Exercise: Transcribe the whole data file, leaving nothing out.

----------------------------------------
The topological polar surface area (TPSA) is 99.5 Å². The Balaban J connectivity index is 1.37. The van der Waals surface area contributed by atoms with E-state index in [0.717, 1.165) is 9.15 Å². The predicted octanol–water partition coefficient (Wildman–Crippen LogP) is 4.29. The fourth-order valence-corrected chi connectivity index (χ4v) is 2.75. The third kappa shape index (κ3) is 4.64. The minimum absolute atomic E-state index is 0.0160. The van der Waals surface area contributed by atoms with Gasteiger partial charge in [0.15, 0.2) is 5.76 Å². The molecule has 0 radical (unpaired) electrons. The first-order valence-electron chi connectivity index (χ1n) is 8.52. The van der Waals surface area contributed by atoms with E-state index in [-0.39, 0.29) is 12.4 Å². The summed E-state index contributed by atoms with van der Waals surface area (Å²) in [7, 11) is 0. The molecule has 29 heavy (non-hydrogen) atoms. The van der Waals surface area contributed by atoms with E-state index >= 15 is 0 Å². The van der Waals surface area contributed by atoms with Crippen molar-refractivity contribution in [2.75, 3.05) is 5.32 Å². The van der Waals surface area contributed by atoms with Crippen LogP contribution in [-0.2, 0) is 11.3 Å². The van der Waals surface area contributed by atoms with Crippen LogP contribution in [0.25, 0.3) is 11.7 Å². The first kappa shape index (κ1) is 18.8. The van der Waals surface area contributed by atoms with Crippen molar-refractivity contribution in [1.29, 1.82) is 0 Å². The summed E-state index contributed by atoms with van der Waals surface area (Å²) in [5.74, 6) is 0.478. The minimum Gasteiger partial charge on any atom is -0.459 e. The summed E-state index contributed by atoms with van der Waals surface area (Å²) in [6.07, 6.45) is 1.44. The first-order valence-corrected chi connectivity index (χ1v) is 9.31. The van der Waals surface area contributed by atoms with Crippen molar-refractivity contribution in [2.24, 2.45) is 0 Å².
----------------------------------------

The topological polar surface area (TPSA) is 99.5 Å². The Balaban J connectivity index is 1.37. The van der Waals surface area contributed by atoms with E-state index in [0.717, 1.165) is 9.15 Å². The predicted octanol–water partition coefficient (Wildman–Crippen LogP) is 4.29. The fourth-order valence-corrected chi connectivity index (χ4v) is 2.75. The third kappa shape index (κ3) is 4.64. The minimum absolute atomic E-state index is 0.0160. The van der Waals surface area contributed by atoms with Gasteiger partial charge in [0.15, 0.2) is 5.76 Å². The molecule has 0 radical (unpaired) electrons. The first-order valence-electron chi connectivity index (χ1n) is 8.52. The van der Waals surface area contributed by atoms with E-state index in [-0.39, 0.29) is 12.4 Å². The summed E-state index contributed by atoms with van der Waals surface area (Å²) in [7, 11) is 0. The molecule has 29 heavy (non-hydrogen) atoms. The van der Waals surface area contributed by atoms with E-state index >= 15 is 0 Å². The van der Waals surface area contributed by atoms with Crippen molar-refractivity contribution in [2.75, 3.05) is 5.32 Å². The van der Waals surface area contributed by atoms with Crippen LogP contribution in [-0.2, 0) is 11.3 Å². The van der Waals surface area contributed by atoms with Crippen LogP contribution in [0.25, 0.3) is 11.7 Å². The first kappa shape index (κ1) is 18.8. The van der Waals surface area contributed by atoms with Crippen molar-refractivity contribution in [1.29, 1.82) is 0 Å². The summed E-state index contributed by atoms with van der Waals surface area (Å²) in [5.74, 6) is 0.478. The minimum Gasteiger partial charge on any atom is -0.459 e. The summed E-state index contributed by atoms with van der Waals surface area (Å²) in [6.07, 6.45) is 1.44. The first-order valence-corrected chi connectivity index (χ1v) is 9.31. The van der Waals surface area contributed by atoms with Crippen molar-refractivity contribution in [2.24, 2.45) is 0 Å².